Way up at the top of Northern California is a little piece of wilderness called The Lost Coast. It's too rugged to build on, meaning it's the last coastline here that's unspoiled. It's also dangerous, as you can see in this picture. Especially in winter, during a storm. Let's go backpacking!

"I'm from here! I grew up here! Go home!" Let's call him Man Tits, and boy was he angry. Driving up the 101, Ty'd passed him in a passing zone and thought nothing more of it. But, here he was half an hour later, all red in the face. Turning down the road to Shelter Cove, he was right behind us in his white Escalade. Lights off, riding our ass.

I have to commend Ty at this point for his level headedness. He pulled over, rolled down his window, smiled and said, "What's up?"

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Man Tits: "You put my family in danger!"

Ty: "Uh…."

Man Tits: "You passed me bro!"

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Ty: "Yeah…"

Man Tits: "Come at me bro!"

Guess Man Tits has his family ducking down inside the car in case of gunfire. Not really sure how that thought process went or why he was so angry, but man, his jowls were aquiver. He kept backing up as if to park, get out of the car and fight us, but also kept realizing that was a fight he was going to lose and would pull back up and yell at us some more. Finally, Ty just said "Sorry dude," and the dude tore off at high speed, through the neighborhood he'd apparently grown up in.

Now typically this is just your average road rage. Too much estrogen in hamburgers these days or something. But we were on our way to park Ty's brand-new-to-him Jetta Sportwagen in a remote parking lot for a week. A place where, just as an example, a fat angry man leased to his ample gills in an Escalade could easily slash our tires or do something equally annoying.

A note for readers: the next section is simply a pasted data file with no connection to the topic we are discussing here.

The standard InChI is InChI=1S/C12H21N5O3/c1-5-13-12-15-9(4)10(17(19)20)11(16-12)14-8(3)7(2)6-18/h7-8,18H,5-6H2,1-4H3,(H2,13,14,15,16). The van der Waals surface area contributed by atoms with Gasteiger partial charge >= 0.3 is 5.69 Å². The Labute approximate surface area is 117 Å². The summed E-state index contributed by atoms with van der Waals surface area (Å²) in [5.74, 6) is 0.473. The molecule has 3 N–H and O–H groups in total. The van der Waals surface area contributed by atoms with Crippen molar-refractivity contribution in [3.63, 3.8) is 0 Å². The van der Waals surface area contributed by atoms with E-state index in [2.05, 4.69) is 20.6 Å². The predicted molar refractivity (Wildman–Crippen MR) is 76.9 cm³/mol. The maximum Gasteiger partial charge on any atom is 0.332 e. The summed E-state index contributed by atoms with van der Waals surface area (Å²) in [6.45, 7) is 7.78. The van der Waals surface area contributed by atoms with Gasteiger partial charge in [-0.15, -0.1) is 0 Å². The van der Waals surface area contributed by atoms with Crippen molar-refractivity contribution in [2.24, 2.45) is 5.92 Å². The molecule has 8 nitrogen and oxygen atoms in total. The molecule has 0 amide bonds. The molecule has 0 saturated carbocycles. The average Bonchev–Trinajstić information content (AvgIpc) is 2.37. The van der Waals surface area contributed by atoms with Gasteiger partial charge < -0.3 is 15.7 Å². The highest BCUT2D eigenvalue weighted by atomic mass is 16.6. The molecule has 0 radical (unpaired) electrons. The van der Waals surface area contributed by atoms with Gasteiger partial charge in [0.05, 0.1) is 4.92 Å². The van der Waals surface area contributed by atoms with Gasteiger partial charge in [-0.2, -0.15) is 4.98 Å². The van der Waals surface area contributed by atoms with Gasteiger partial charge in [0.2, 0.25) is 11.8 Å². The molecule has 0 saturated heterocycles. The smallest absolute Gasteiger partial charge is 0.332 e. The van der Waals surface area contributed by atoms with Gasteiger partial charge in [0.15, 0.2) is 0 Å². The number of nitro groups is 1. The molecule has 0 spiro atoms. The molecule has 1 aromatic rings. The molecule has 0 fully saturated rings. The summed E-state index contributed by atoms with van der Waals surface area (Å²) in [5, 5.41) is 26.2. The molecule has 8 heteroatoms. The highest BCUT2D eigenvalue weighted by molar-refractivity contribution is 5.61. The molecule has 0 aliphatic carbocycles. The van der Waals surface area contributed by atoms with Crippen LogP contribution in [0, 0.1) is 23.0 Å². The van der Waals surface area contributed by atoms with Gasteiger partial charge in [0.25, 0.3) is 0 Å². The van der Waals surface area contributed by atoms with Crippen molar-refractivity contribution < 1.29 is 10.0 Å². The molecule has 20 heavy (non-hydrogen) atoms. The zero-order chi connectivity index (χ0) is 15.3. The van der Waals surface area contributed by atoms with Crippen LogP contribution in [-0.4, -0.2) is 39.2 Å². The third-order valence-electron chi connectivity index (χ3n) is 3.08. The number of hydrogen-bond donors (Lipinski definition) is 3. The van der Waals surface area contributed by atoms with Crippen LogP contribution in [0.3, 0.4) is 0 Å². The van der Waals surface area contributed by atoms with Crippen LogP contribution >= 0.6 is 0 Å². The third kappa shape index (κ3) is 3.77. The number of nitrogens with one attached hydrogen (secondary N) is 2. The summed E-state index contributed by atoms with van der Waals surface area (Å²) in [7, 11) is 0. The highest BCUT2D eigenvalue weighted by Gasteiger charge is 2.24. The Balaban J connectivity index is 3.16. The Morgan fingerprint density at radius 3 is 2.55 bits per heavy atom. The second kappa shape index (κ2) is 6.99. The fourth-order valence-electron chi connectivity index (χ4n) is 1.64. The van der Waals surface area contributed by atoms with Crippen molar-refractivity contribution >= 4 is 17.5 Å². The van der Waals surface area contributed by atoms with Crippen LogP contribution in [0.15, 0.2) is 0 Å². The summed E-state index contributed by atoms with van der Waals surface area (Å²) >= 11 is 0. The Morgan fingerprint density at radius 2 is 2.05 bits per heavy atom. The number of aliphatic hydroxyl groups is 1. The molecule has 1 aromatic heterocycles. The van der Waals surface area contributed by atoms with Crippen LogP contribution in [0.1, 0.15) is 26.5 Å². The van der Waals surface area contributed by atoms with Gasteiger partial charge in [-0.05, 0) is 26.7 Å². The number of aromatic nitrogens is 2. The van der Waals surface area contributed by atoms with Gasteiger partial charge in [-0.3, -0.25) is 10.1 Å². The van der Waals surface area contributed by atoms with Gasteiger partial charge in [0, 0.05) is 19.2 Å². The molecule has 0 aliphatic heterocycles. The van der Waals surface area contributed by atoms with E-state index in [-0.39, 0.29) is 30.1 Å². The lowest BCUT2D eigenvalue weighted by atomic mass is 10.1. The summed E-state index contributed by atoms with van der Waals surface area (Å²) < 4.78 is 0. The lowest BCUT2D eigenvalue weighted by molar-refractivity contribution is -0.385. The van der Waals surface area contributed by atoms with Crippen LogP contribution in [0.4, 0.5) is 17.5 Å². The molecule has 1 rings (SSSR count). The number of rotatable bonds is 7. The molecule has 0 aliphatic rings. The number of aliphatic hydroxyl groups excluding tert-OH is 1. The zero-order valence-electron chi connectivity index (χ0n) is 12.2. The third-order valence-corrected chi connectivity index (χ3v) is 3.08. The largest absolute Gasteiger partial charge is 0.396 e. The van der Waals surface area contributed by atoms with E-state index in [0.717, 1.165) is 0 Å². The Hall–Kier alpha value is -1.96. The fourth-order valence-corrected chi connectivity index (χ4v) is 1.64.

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So onto Plan B. It was about midnight, five days before Christmas, and it was raining hard. Looking at the map, we gave up on the idea of hiking the whole way up the beach and figured we'd instead park at Saddle Mountain Trailhead, 11 miles up an unmaintained dirt road in the mountains and remote enough we were confident Man Tits wouldn't be able to find our car.

11 miles on dirt roads in a Jetta takes a while, so we pulled into camp sometime after 1am, with the rain still coming down hard. Ty and I cracked beers, sighed in relief and let the dogs out of the car. Not 10 seconds later it was evident they'd found something to get excited about.

Neither Wiley (an 85lbs mutt) or Sansho (a 65lbs Karelian Bear Dog) are the kind of dogs you have to worry about, so more out of curiosity we went to see what was up. They were tearing around in the bushes, barking up a storm. I was walking 10 feet behind Ty and, just as he got near the dogs, a big ol' black bear tore across the road in front of him, both dogs hot on his heels. We called them and they came back. Guess that bear had been hanging around, sniffing out campers' food. We were barely at the jumping off point and this trip was already off to a hell of a start.

The next morning, we took down our tents in the pouring rain and shoved them into our packs soaking wet. Ick. There were a few extra things we decided we'd want with us, so we ran down to town to hit the general store, ate some microwaved bacon, egg and cheese sandwiches, then headed back up into the mountains to finally start hiking.

The most breathable fully-waterproof shell on the market, the Westcomb Apoc (red) kept any part of me it covered bone dry throughout the trip while standing up to repeated abuse like being dragged through the branches of this downed tree.

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Ty and I both started out pretty solidly ultralight. I had my cuben fiber backpack, 1 lbs, 9 oz tent and that fancy Big Agnes sleep system. So, my base weight with clothes but before food, water and whiskey was just 17 lbs. Not bad for a winter trip on which we expected bad weather. But, Ty used to be a professional sushi chef so responded with "I can't eat that shit," when I asked him what flavor of freeze dried backpacking food he wanted. So my pack was easily 50 lbs at the start of the hike thanks to pots, pans, a couple shopping bags' worth of Trader Joe's and a pint of Pappy. Luckily the first day was all down hill.